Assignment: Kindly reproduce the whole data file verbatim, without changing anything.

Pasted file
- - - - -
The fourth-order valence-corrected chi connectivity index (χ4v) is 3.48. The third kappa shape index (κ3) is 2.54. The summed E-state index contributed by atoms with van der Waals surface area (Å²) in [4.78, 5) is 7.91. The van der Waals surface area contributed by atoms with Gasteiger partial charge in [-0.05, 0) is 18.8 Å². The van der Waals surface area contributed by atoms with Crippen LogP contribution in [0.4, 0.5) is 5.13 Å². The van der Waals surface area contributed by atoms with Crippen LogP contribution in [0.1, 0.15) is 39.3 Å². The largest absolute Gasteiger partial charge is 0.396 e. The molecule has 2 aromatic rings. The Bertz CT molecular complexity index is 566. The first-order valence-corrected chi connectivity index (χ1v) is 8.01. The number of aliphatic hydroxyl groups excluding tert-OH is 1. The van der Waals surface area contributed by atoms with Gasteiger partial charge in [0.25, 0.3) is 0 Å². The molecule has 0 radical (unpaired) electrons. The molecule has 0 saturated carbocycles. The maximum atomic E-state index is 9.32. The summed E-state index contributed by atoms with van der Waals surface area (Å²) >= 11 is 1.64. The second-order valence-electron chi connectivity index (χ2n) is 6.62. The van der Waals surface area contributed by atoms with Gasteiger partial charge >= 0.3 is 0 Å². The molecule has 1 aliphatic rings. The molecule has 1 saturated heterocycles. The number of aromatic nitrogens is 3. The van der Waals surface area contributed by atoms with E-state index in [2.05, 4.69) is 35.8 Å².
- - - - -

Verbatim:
The fourth-order valence-corrected chi connectivity index (χ4v) is 3.48. The third kappa shape index (κ3) is 2.54. The summed E-state index contributed by atoms with van der Waals surface area (Å²) in [4.78, 5) is 7.91. The van der Waals surface area contributed by atoms with Gasteiger partial charge in [-0.05, 0) is 18.8 Å². The van der Waals surface area contributed by atoms with Crippen LogP contribution in [0.4, 0.5) is 5.13 Å². The van der Waals surface area contributed by atoms with Crippen LogP contribution in [0.1, 0.15) is 39.3 Å². The largest absolute Gasteiger partial charge is 0.396 e. The molecule has 2 aromatic rings. The Bertz CT molecular complexity index is 566. The first-order valence-corrected chi connectivity index (χ1v) is 8.01. The number of aliphatic hydroxyl groups excluding tert-OH is 1. The van der Waals surface area contributed by atoms with Gasteiger partial charge in [0.25, 0.3) is 0 Å². The molecule has 0 radical (unpaired) electrons. The molecule has 0 saturated carbocycles. The maximum atomic E-state index is 9.32. The summed E-state index contributed by atoms with van der Waals surface area (Å²) >= 11 is 1.64. The second-order valence-electron chi connectivity index (χ2n) is 6.62. The van der Waals surface area contributed by atoms with Gasteiger partial charge >= 0.3 is 0 Å². The molecule has 1 aliphatic rings. The molecule has 1 saturated heterocycles. The number of aromatic nitrogens is 3. The van der Waals surface area contributed by atoms with E-state index in [2.05, 4.69) is 35.8 Å².